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32 Possible Causes for Physiological Neonatal Jaundice, Yellow Discoloration of the Skin

  • Neonatal Jaundice

    Jaundice, Physiological NeonatalNeonatal Jaundice, Physiological — Severe Jaundice in Newborn — Severe Jaundice in Neonate — Icterus Gravis Neonatorum[mesh.kib.ki.se] Definition Neonatal jaundice is the yellowing discoloration of the skin and sclera of a neonate, which is caused by increased levels of bilirubin in the blood.[bestpractice.bmj.com] Neonatal hyperbilirubinemia Neonatal jaundice Newborn physiological jaundice Physiologic jaundice, neonatal Clinical Information Jaundice that appears during the neonatal[icd10data.com]

  • Physiological Neonatal Jaundice

    Published on Jul 10, 2016 Physiological Neonatal Jaundice and Its causes. Physiological Neonatal Jaundice 1. PHYSIOLOGICAL NEONATAL JAUNDICE 10/07/2016 1 2.[slideshare.net] Definition (MSH) Yellow discoloration of the SKIN; MUCOUS MEMBRANE; and SCLERA in the NEWBORN. It is a sign of NEONATAL HYPERBILIRUBINEMIA.[fpnotebook.com] In all ten infants, he observed the yellow discoloration of their skin.[embryo.asu.edu]

  • Jaundice

    This is called “physiologic” or normal neonatal jaundice. Most infants have this pattern so no testing is needed.[patients.gi.org] Jaundice is a yellow discoloration of the skin and mucous membranes caused by an excess accumulation of bilirubin in the blood.[medcomic.com] Pathology. yellow discoloration of the skin, whites of the eyes, etc., due to an increase of bile pigments in the blood, often symptomatic of certain diseases, as hepatitis[web.archive.org]

  • Crigler-Najjar Syndrome Type 1

    Physiological neonatal jaundice may peak at 85–170 µmol/l and decline to normal adult concentrations within two weeks. Prematurity results in higher levels.[en.wikipedia.org] This leads to jaundice, i.e. yellow discoloration of skin and eyes. Excess bilirubin can also damage the brain, muscles, and nerves.[medindia.net] Without this enzyme, bilirubin can build up in the body and lead to: Jaundice (yellow discoloration of skin and eyes) Damage to the brain, muscles, and nerves Type I Crigler-Najjar[medlineplus.gov]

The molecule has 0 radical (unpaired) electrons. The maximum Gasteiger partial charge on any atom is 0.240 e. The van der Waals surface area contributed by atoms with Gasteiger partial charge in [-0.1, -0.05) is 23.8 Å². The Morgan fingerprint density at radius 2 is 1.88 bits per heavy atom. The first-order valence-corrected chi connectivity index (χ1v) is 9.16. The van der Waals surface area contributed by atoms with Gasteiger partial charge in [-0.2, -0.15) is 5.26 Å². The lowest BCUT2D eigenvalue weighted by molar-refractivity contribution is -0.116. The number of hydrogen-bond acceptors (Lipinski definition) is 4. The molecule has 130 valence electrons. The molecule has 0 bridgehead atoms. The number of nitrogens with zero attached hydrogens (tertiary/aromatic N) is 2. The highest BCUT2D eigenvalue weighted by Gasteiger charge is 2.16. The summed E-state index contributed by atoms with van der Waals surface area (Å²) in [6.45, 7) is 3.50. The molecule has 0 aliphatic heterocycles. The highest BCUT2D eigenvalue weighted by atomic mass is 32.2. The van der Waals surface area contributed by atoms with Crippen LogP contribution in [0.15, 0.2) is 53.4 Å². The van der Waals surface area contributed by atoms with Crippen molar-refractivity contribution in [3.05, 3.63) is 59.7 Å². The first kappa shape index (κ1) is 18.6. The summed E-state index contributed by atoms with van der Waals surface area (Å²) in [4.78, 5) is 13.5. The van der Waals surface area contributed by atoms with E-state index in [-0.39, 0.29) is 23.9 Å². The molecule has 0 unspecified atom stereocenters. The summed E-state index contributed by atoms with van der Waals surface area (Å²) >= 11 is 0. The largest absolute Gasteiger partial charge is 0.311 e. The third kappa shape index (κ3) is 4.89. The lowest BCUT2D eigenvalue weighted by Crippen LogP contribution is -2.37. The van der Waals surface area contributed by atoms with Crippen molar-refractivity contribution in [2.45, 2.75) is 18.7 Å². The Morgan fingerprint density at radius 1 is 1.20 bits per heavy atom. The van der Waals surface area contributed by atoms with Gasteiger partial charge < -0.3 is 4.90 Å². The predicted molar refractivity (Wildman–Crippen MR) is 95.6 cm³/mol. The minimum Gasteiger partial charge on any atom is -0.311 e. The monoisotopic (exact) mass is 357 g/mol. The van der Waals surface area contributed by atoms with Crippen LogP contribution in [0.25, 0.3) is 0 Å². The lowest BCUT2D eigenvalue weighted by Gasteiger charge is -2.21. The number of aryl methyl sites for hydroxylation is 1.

• Hypercarotinemia

    One of the most common types of jaundice is known as neonatal jaundice (also called physiological jaundice).[medfriendly.com] […] hi"per-kar" cah te ne' me-ah an excessive amount of carotene in the blood usually associated with a yellow discoloration of the skin. hy·per·car·o·te·ne·mi·a ( hīpĕr-kārŏ-tĕ-nēmē-ă[medical-dictionary.thefreedictionary.com] Carotenoderma is the presence of large amounts of carotene in the skin. Xanthoderma is a yellow discoloration of the skin of any cause.[healthhype.com]

  • Liver Cirrhosis

    […] history of alcohol excess, neonatal jaundice, hypertension, or hypercholesterolemia.[atsjournals.org] Yellow discoloration in the skin and eyes (jaundice) Fluid accumulation in your abdomen (ascites) Spiderlike blood vessels on your skin Redness in the palms of the hands[mayoclinic.org] Jaundice is a yellow discoloration of the skin and whites of the eyes due to abnormally high levels of bilirubin (bile pigment) in the bloodstream.[stanfordchildrens.org]

  • Neonatal Hepatitis

    Infants with this condition are usually jaundiced. Jaundice that is caused by neonatal hepatitis is not the same as physiologic neonatal jaundice.[en.wikipedia.org] The common symptoms include jaundice (yellow discoloration of the skin and the whites of the eyes) and hepatomegaly (liver enlargement).[biology-online.org] Case Report A male infant was brought by his parents at the age of 4 weeks because of yellow discoloration of skin and sclera which started in the second week of life.[ncbi.nlm.nih.gov]

  • Extrahepatic Cholestasis

    Whereas physiologic jaundice constitutes a common finding in neonates, a few cases present with cholestatic jaundice owing to various pathologic conditions, including extrahepatic[ncbi.nlm.nih.gov] discoloration of the skin (jaundice), dark urine, and pale stools.[medical-dictionary.thefreedictionary.com] Quinidex) ranitidine (Zantac) sulfonamides (Apo-Sulfatrim, sulfamethoxazole) sulindac (Clinoril, Saldac) Symptoms of both intrahepatic and extrahepatic cholestasis include a yellow[medical-dictionary.thefreedictionary.com]

  • Gilbert Syndrome

    jaundice, unspecified 2016 2017 2018 2019 Billable/Specific Code Code on Newborn Record Applicable To Neonatal physiological jaundice (intense)(prolonged) NOS due to or associated[icd10data.com] High levels of bilirubin in the blood may produce jaundice (a yellow discoloration of the skin and/or eyes), and in the urine may produce a tea-coloured appearance.[liver.ca] When the level of unconjugated bilirubin rises beyond a certain point, the bilirubin pigment begins to discolor the whites of the eyes (making them appear light yellow).[web.archive.org]

  • Neonatal Sepsis

    We should consider UTI as a probable cause of jaundice and neonates certainly should be evaluated for UTI, if there was a history of worsening jaundice while physiologic jaundice[ijp.mums.ac.ir]

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